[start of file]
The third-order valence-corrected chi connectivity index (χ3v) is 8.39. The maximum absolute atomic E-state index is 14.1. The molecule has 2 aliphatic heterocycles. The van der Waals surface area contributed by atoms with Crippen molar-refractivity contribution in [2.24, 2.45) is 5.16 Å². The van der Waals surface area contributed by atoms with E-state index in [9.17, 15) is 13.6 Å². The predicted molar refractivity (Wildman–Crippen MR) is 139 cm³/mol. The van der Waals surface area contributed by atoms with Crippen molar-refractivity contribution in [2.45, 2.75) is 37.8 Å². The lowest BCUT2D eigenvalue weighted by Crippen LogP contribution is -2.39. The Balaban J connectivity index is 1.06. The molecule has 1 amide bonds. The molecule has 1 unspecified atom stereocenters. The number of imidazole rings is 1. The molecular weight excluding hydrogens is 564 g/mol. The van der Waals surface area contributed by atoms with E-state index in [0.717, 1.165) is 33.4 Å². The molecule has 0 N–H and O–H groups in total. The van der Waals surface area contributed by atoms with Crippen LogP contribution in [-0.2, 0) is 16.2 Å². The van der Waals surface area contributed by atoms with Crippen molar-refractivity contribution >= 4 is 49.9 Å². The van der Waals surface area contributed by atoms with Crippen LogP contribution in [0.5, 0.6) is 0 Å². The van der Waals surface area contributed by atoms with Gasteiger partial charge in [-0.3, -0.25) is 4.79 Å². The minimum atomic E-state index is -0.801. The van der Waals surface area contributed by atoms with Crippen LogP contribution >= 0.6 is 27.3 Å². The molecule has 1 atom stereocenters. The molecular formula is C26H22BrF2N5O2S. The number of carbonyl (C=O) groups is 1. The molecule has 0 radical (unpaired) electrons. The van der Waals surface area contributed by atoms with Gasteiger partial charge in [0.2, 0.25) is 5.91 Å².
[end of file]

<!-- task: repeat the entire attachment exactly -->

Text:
The third-order valence-corrected chi connectivity index (χ3v) is 8.39. The maximum absolute atomic E-state index is 14.1. The molecule has 2 aliphatic heterocycles. The van der Waals surface area contributed by atoms with Crippen molar-refractivity contribution in [2.24, 2.45) is 5.16 Å². The van der Waals surface area contributed by atoms with E-state index in [9.17, 15) is 13.6 Å². The predicted molar refractivity (Wildman–Crippen MR) is 139 cm³/mol. The van der Waals surface area contributed by atoms with Crippen molar-refractivity contribution in [2.45, 2.75) is 37.8 Å². The lowest BCUT2D eigenvalue weighted by Crippen LogP contribution is -2.39. The Balaban J connectivity index is 1.06. The molecule has 1 amide bonds. The molecule has 1 unspecified atom stereocenters. The number of imidazole rings is 1. The molecular weight excluding hydrogens is 564 g/mol. The van der Waals surface area contributed by atoms with E-state index in [0.717, 1.165) is 33.4 Å². The molecule has 0 N–H and O–H groups in total. The van der Waals surface area contributed by atoms with Crippen LogP contribution in [-0.2, 0) is 16.2 Å². The van der Waals surface area contributed by atoms with Crippen molar-refractivity contribution >= 4 is 49.9 Å². The van der Waals surface area contributed by atoms with Crippen LogP contribution in [0.5, 0.6) is 0 Å². The van der Waals surface area contributed by atoms with Gasteiger partial charge in [-0.3, -0.25) is 4.79 Å². The minimum atomic E-state index is -0.801. The van der Waals surface area contributed by atoms with Crippen LogP contribution >= 0.6 is 27.3 Å². The molecule has 1 atom stereocenters. The molecular formula is C26H22BrF2N5O2S. The number of carbonyl (C=O) groups is 1. The molecule has 0 radical (unpaired) electrons. The van der Waals surface area contributed by atoms with Gasteiger partial charge in [0.2, 0.25) is 5.91 Å².